S.7503 (Budget) / A.9503 (Budget)


S.7503 (Budget) / A.9503 (Budget)


P-12 Education budget proposals



The Business Council of New York State strongly supports investments in education programs that better prepare students for college and career. As such, there are a number of programs the Governor has proposed increased funding for which The Business Council supports.

$15 Million Pre‐K Expansion
The additional investment in prekindergarten will bring high‐quality prekindergarten instruction to 3,000 three‐ and four‐year‐old children in high need school districts. Access to high quality pre-K is crucial for youth, as the 0-5 years are a tremendous time for brain growth and development. In an overview of 56 studies across 23 countries on four continents focused on pre-K, there was a strong positive impact on educational outcomes, health, and emotional development in the short and long term.1 There is also mounting evidence that crucial workforce skills such as communication, collaboration, creativity, and critical thinking begin to develop in these early years. The inequity in access to quality pre-K will require more funding to serve all of New York’s students, but we support incremental increases in pre-K investments to improve access for those with the highest need.

$9 million increase for Early College High School Programs to create 15 new early college high schools
The Business Council strongly supports increased expansion of programs that better prepare student for college and career, including early college high school programs in schools that currently have limited access. New York State Education Department data show schools that serve the largest number of low-income students offer less access to advanced coursework than their higher income counterparts. Access to advanced coursework has been shown to have a significant impact on students’ success in high school and future success in college and career. Because New York’s economy is very much affected by the number of students graduating college and career ready, The Business Council supports this proposal.

$6 million to expand high‐quality computer science and engineering education
Business Council members across New York struggle to find talent in computer science and technology fields, and our P-12 education system has been extremely slow to incorporate computer science coursework into schools across the State. While the $6 million for ‘Smart Start’ is a small investment relative to what is needed to bring valuable computer science coursework to all of New York’s schools, the Business Council supports this initial investment. We also caution the State Education Department from having a teacher certification process in computer science that is over burdensome. Schools across New York have had math and science teachers successfully teaching computer science for many years, and the addition of a computer science teacher certification should not prohibit already certified math and science teachers from continuing to teach these courses.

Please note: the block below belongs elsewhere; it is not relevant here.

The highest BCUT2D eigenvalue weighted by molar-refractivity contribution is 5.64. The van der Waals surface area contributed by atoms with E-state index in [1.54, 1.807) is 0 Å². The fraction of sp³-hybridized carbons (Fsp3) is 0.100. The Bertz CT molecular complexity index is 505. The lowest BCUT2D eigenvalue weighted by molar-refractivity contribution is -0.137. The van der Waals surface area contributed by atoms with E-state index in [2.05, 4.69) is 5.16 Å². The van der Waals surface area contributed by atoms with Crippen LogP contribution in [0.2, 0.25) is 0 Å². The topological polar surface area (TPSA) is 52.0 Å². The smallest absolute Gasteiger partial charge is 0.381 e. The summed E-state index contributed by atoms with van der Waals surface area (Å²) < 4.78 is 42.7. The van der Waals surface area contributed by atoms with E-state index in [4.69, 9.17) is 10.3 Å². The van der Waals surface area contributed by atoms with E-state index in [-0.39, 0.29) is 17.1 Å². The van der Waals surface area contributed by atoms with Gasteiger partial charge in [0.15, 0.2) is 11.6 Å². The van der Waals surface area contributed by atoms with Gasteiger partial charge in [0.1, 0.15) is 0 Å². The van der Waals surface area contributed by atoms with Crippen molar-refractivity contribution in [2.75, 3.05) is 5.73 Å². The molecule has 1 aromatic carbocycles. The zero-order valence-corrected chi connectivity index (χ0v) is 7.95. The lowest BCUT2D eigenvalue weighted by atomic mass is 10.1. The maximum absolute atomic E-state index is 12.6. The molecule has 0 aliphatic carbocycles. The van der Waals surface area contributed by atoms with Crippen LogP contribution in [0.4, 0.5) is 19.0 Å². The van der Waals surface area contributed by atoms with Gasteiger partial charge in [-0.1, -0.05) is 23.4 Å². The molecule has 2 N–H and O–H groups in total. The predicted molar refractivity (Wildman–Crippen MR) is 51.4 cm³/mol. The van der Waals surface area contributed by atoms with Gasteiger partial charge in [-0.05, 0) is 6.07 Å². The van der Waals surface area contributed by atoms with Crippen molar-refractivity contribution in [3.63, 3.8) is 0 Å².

$2.5 million increase in funding for Advanced Placement (AP) and International Baccalaureate (IB) programs
AP and IB programs provide students meaningful, rigorous coursework and valuable skills needed in the 21st Century workplace such as problem solving and critical thinking. Therefore, The Business Council supports increased funding to allow more students access to this valuable coursework. All students who lean into this challenging coursework should be able to take the associated exams which may lead to college credit, regardless of their income status. In addition to the $2 million increase (for a total of $4 million) to subsidize AP and IB exam fees for low-income students, the $500,000 in technical assistance grants for schools to expand advanced coursework for those who have limited offerings is also crucial. Based on New York State Education Department data, 29% of schools statewide that serve the largest number of low-income students offer no AP or IB courses, making a student’s zip code a determinant of their access to advanced coursework.

The economic vitality of New York is largely dependent on our ability to prepare students for college and career. If we want more students graduating career and college ready, we need to ensure that all students have access to the rigorous coursework that will better prepare them to succeed in the 21st Century workforce. These budget proposals represent a small investment in the right direction to better preparing New York’s workforce, as such The Business Council strongly supports them.

  1. Business Case for Early Childhood Investments [PDF document]. Retrieved from ReadyNation Online Web site: https://strongnation.s3.amazonaws.com/documents/186/4d79d67e-6c80-46ff-a9a4-2ed2eeef54c5.pdf?1496946769&inline;%20filename="Business%20Case%20for%20Early%20Education_RN_NAT.pdf